Can you believe the jury found her not guilty? The case, which I followed only closely enough to get the general picture, seemed open and shut. But in a land of freedom, an acquittal only requires a shadow of doubt. Since yesterday, much of the country and even the world is outraged. The T.V. and computer screen is covered with people pressing their faces close to the camera lens seething with disgust. “Justice for Caylee!” “Wrong Verdict!” “How could they!” And from my seat, it appears that justice might have missed, the verdict was wrong, and earthly justice has probably not been done. There’s nothing we can do to change it. The gavel has fallen and the case is closed. But there is some other business yet to be done.
Since yesterday, the resounding response from Christians and non-Christians has been one version or another of, “Well, even though the court got it wrong, God won’t! She’ll get justice one day!!” And that may be true as well. However, this is a wonderful opportunity for an investigation of the Gospel. If I’m honest, I must admit when I see earthly injustice a cry for eternal consequence is always on the tip of my tongue. But should it be?
What if she doesn’t get justice in eternity? What if she get’s grace? Would that be a good thing?
As Christians, it seems out of place with our confession to chant for wrath. By virtue of the Gospel, it is true of us Christians that we have committed outrageous crimes against God and men. We have been pardoned by divine grace. We have not been treated as our sins deserve. In Christ, we can now do nothing to be more accepted by God and we can do nothing to be less. Unexpected mercy and scandalous grace. This is the essence of the Good News.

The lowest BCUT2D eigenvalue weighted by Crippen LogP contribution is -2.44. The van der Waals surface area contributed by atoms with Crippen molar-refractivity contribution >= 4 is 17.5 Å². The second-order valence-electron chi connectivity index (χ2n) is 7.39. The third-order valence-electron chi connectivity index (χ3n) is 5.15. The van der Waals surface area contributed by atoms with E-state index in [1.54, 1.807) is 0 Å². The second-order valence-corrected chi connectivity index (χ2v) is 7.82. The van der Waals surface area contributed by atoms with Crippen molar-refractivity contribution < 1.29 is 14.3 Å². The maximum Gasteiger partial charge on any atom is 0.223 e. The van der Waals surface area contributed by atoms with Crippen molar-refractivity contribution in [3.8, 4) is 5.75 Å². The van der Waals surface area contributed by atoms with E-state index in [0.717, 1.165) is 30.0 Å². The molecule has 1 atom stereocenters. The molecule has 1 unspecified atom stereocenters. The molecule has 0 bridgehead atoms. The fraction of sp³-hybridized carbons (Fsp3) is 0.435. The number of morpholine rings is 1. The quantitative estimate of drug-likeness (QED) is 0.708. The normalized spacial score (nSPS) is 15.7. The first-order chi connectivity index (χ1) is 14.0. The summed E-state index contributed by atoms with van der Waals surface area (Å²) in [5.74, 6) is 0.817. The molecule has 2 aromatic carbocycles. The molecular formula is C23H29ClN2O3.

Now, think of Casey Anthony. Allegations of outrageous crimes against God and men. Yet our natural heart-cry seems to be justice, not mercy. What if God chooses to show her grace, grant her repentance, and justify her fully on the merit of Christ? Then, one day, she will see her daughter in the new heavens and new earth without discord. What if God did this? Would we rejoice? Would we be outraged? Would we think It’s great that she’s redeemed, but she still must pay for her crimes! This is not the Gospel. The Good News is, in part, that God will never punish those He redeems for their outrageous crimes. He will love them and keep them and change them. We want that for ourselves, don’t we. But what happens when someone murders a toddler, ditches the body, and gets away? If we are not willing to face the possibility of God’s full and eternal pardon for Casey Anthony (without any retribution), we need to reconsider our beliefs about the Gospel. Let us not underestimate the scandalous nature of Good News.
In light of Casey Anthony’s acquittal, we have a providential opportunity to reconsider just how good is the Good News.
“Or do you not know that the unrighteous will not inherit the kingdom of God? Do not be deceived; neither fornicators, nor idolaters, nor adulterers, nor effeminate, nor homosexuals, 10 nor thieves, nor the covetous, nor drunkards, nor revilers, nor swindlers, will inherit the kingdom of God. 11 Such were some of you; but you were washed, but you were sanctified, but you were justified in the name of the Lord Jesus Christ and in the Spirit of our God.” – 1 Corinthians 6:9-11